Locating the sources of violence in a non-human metaphysical realm – which includes laying responsibility on a kind of magical conception of the infectious role of wrong ideas – is tempting because it is simple and reassuring: we don’t have to look inside ourselves or admit that as human beings we are all capable of, and culpable in, violence. In particular, it allows us to maintain a series of comforting collective delusions about how we, the civilised, democratic West, have constructed the world we inhabit; it deludes us into thinking that the problem lies elsewhere, beyond the realm of our own politics, diplomacy, foreign policy, history, imperial decisions. It means we don’t have to take responsibility for making and maintaining a world order in which violence is acceptable, where force is used to settle disputes, where millions of young people are trained and equipped with weapons and flags to kill their fellow human beings, where the most powerful nations use technologically advanced death machines to maintain the global order that maintains their privilege. It means we don’t have to look at the conditions of the poor, the dispossessed, the persecuted, the under-privileged, the socially disadvantaged, the voiceless. It means we don’t have to recognise that terrorism most often emerges from situations where mass movements searching for social justice have been blocked or defeated.

Claire Veale, a French student writing in response to the Paris attacks, puts it this way:

It is important to recognize the attackers as human beings, capable of acting and thinking rationally, as it is a first step towards understanding the reasoning behind their actions. Religious fanaticism is simply a vector of violence, as has been the case for many other ideologies in the past, such as nationalism, fascism, or communism. These ideologies are not the root causes of violence. Although this may seem obvious, there is a need to stress that religious extremism is not the reason why a young man would take up a gun and shoot into a crowd, it is simply an instrument to channel their anger.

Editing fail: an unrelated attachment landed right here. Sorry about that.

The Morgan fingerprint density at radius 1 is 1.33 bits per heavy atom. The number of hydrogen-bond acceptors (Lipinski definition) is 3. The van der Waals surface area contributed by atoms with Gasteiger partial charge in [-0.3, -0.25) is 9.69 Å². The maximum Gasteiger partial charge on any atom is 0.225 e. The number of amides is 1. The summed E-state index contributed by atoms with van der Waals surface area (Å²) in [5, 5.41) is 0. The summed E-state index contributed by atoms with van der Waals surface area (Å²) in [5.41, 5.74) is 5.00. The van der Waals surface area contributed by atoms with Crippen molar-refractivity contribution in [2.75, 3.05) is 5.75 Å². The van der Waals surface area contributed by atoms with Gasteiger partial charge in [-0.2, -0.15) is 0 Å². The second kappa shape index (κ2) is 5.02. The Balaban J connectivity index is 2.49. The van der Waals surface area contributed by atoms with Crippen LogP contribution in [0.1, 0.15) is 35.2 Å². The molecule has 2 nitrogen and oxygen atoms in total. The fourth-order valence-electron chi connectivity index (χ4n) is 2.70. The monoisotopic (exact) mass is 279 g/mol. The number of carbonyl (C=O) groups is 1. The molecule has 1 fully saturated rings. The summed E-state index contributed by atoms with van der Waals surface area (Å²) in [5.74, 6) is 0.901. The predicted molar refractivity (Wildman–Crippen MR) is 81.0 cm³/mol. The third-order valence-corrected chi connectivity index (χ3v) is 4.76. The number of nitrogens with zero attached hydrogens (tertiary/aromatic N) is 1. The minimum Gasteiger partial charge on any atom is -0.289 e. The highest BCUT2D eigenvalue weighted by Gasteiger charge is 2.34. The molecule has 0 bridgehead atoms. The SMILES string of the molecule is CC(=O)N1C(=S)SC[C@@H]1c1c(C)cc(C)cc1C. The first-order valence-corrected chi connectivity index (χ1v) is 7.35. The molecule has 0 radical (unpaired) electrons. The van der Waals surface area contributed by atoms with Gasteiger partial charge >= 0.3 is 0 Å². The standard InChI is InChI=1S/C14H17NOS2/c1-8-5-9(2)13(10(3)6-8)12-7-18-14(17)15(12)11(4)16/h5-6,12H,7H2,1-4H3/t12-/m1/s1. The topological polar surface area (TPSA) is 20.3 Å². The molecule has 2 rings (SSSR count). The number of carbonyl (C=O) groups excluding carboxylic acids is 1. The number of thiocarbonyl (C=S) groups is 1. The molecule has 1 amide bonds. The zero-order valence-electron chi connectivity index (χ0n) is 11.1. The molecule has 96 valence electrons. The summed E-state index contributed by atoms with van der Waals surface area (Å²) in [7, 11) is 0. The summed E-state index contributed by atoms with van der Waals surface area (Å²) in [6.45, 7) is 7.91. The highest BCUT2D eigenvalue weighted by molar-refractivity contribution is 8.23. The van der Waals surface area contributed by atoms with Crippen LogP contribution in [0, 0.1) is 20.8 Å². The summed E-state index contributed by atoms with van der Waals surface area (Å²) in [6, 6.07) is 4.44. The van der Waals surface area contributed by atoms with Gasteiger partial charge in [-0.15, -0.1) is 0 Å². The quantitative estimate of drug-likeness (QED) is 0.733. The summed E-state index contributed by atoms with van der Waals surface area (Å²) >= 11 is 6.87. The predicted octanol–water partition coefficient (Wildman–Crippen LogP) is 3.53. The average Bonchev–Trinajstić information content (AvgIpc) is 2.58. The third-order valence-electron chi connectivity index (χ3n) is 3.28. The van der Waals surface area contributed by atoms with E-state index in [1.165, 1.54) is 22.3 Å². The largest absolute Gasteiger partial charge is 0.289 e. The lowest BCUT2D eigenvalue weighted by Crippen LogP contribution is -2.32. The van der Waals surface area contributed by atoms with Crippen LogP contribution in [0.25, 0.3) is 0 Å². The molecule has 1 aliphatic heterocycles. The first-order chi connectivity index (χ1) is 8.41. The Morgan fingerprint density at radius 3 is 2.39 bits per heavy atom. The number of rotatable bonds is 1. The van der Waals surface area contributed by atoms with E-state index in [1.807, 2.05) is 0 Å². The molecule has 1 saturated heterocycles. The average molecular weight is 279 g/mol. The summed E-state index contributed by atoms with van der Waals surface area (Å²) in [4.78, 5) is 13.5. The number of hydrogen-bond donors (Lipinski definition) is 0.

We must try to look at the very roots of these young men’s discontent. Debates should be opened about the school system, about the ghettoization of urban areas across France, about police violence and domestic anti-terror security measures, about the prison system, about structural racism, about our skewed justice system, about oppressive and strict secularism; and the list goes on. […] Amedy Coulibaly, another actor in the Paris shootings in January 2015, suffered the death of his friend in a police “slipup” when he was 18.

This kind of direct aggression perpetrated on a daily basis adds to the structural violence and discrimination young men from underprivileged backgrounds experience in European societies. War for them is not such a distant, disconnected reality, but closer to their everyday life. Every racist insult, act of police brutality, unfair trial, or discriminatory treatment brings them one step closer to carry out tragedies as the massacre in Paris. We must therefore question the very system we live in and the way of life we defend so defiantly…

Of course, the search for the origins of political violence cannot end here. Not all young Muslims in a Paris slum, or Baghdad, or Gaza, join militant groups or commit acts of terrorism; nor do all American young people become torturers in Iraq or drone operators in Nevada. This is not an argument for a kind of deterministic structuralism; I am not denying the role of individual agency or responsibility. Nevertheless, in the absence of an honest examination of the conditions which construct human subjectivity at this moment in history, we can never hope to understand the roots of contemporary political violence or the possibilities for peaceful alternatives.

Interestingly, a number of scholars have noted how the trope of the “evil” terrorist, as well as some aspects of contemporary counterterrorism, shares features with the medieval witch craze and European conceptions of “the devil”. Certainly, the similarities between the inquisition, the language of “evildoers”, and the tortuous, confessional interrogational practices seen in Abu Ghraib and Guantanamo Bay are disturbingly obvious. In fact, the term “religious terrorism” and the attempt to lay the blame for terrorist violence at the feet of “violent extremism” or the mysterious process of “radicalisation” is part and parcel of this broader framework in which terrorism is expelled from the realm of the material-political world and instead relegated to the metaphysical, spiritual world.

In part, this cultural frame which stretches back over hundreds of years of Western history is one of the reasons why I would argue that sympathy for the terrorist – by way of understanding, and a minimal level of empathetic projection – is not only defensible as an intellectual exercise to better understand the roots and sources of violence. I would go so far as to argue that sympathy for the terrorist is greatly needed at this particular historical moment; it is necessary if we are to break out of the entrenched cycle of violence we are currently trapped in. We need sympathy for the terrorist if we are to find other more ethical, peaceful and effective ways of responding to terrorism.